I know this guy who died once. He was depressed, an alcoholic, not taking care of himself. He fell into a diabetic coma. After a month, the doctors called it. They told his parents it was time to let him die. I mourned with his friends the night they pulled the plug. He was so young, we said. An important reminder to take care of yourself, we said, as we got drunk in his honor.
Then he woke up.
A few months later, I was sitting with him on a Chicago porch. I drank beer while he crushed La Croix. After the coma, he told me, he’d quit drinking, started taking his career seriously, and professed his feelings for a girl he had liked for years. Now he was sober, successful, and in love.
Rock bottom, I presumed. Not exactly. He smoked a big fat bowl as soon as he could. He felt like he felt he could have kept going the way he had before, with some obvious changes to keep the grim reaper away for few more years.
But he also realized that this was an opportunity that he didn’t want to lose. He had a choice: he could continue on his current trajectory, or to rewrite the formula. When he chose to get sober, it wasn’t because he saw clearly how his addiction was a barrier, or for the first time saw how precious life was. He knew, however, that he didn’t want this event to be an outlier, a blip. He wanted to take advantage of the momentum in his new, unexpected life.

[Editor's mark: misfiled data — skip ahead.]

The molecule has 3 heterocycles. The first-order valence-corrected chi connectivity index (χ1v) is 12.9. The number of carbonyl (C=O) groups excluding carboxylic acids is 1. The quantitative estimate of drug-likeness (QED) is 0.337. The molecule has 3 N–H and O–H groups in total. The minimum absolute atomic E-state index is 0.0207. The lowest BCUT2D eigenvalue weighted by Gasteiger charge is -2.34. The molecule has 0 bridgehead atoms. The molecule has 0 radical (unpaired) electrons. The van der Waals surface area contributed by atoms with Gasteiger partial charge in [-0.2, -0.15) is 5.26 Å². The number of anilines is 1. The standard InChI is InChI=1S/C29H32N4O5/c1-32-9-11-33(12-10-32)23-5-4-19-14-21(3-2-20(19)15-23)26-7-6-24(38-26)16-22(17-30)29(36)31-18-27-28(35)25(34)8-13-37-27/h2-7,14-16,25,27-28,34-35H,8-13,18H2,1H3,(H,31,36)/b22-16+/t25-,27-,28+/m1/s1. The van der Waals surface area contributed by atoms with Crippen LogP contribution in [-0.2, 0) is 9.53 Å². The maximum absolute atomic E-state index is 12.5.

We talk about rock bottom as a fixed point. In storytelling, we craft narratives around a pivot point. The hero’s journey is round and symmetrical. There’s a predictable dip into hell, a spark of revelation, and then the protagonist returns, forever changed. If you watch enough movies, rock bottom can start to seem like a romantic ideal.
But when you’re living the experience of changing a habit or behavior, it doesn’t feel so smooth. The journey is in the context, and we don’t know where we are until we can look back on where we’ve been.
For our friend, his coma became the pivot point because of the trajectory that followed. That point could have been any moment before or after.
The day my partner quit smoking, he got two Italian beef sandwiches and a sausage at 5 in the morning and ate all three while watching the sun rise. Then he smoked three cigarettes and felt like death. That wasn’t the last time he gave in to the temptation of smoking or binge-eating, but it’s his narrative: the pattern he sees when he looks back on his hero’s journey.
Any point in time can be your turning point. And you can have as many as you need.
I haven’t experienced addiction and recovery firsthand like many of my friends, but I’ve been close enough to know it’s rarely a smooth trajectory. We all have own methods of avoiding pain, and, mountains or molehills, it’s a matter of continuing the upwards climb.